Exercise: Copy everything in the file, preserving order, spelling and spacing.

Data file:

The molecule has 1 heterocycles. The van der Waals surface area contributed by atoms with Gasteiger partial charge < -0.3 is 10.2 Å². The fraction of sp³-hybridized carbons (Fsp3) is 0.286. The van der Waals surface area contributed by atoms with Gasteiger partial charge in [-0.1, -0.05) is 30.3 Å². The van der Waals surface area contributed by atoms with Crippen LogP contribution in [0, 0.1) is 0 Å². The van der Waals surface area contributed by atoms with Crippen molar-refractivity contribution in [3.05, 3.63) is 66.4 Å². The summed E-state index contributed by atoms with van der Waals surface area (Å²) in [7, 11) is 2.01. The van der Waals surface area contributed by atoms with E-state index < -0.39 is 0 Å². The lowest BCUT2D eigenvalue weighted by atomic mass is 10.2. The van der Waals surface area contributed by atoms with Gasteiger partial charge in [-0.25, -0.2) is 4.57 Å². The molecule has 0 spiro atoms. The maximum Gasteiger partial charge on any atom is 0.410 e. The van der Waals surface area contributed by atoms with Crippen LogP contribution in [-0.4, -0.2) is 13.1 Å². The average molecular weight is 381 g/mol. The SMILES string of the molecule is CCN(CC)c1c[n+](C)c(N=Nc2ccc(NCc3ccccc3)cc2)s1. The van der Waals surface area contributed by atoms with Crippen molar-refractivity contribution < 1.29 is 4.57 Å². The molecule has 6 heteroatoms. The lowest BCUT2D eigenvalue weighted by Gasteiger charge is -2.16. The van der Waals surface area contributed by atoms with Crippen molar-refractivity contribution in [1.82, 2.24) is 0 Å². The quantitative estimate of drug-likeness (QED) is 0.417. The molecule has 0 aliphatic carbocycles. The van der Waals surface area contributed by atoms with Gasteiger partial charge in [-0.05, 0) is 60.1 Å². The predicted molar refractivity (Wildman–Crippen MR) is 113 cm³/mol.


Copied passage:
The molecule has 1 heterocycles. The van der Waals surface area contributed by atoms with Gasteiger partial charge < -0.3 is 10.2 Å². The fraction of sp³-hybridized carbons (Fsp3) is 0.286. The van der Waals surface area contributed by atoms with Gasteiger partial charge in [-0.1, -0.05) is 30.3 Å². The van der Waals surface area contributed by atoms with Crippen LogP contribution in [0, 0.1) is 0 Å². The van der Waals surface area contributed by atoms with Crippen molar-refractivity contribution in [3.05, 3.63) is 66.4 Å². The summed E-state index contributed by atoms with van der Waals surface area (Å²) in [7, 11) is 2.01. The van der Waals surface area contributed by atoms with E-state index < -0.39 is 0 Å². The lowest BCUT2D eigenvalue weighted by atomic mass is 10.2. The van der Waals surface area contributed by atoms with Gasteiger partial charge in [-0.25, -0.2) is 4.57 Å². The molecule has 0 spiro atoms. The maximum Gasteiger partial charge on any atom is 0.410 e. The van der Waals surface area contributed by atoms with Crippen LogP contribution in [-0.4, -0.2) is 13.1 Å². The average molecular weight is 381 g/mol. The SMILES string of the molecule is CCN(CC)c1c[n+](C)c(N=Nc2ccc(NCc3ccccc3)cc2)s1. The van der Waals surface area contributed by atoms with Crippen molar-refractivity contribution < 1.29 is 4.57 Å². The molecule has 6 heteroatoms. The lowest BCUT2D eigenvalue weighted by Gasteiger charge is -2.16. The van der Waals surface area contributed by atoms with Crippen molar-refractivity contribution in [1.82, 2.24) is 0 Å². The quantitative estimate of drug-likeness (QED) is 0.417. The molecule has 0 aliphatic carbocycles. The van der Waals surface area contributed by atoms with Gasteiger partial charge in [-0.05, 0) is 60.1 Å². The predicted molar refractivity (Wildman–Crippen MR) is 113 cm³/mol.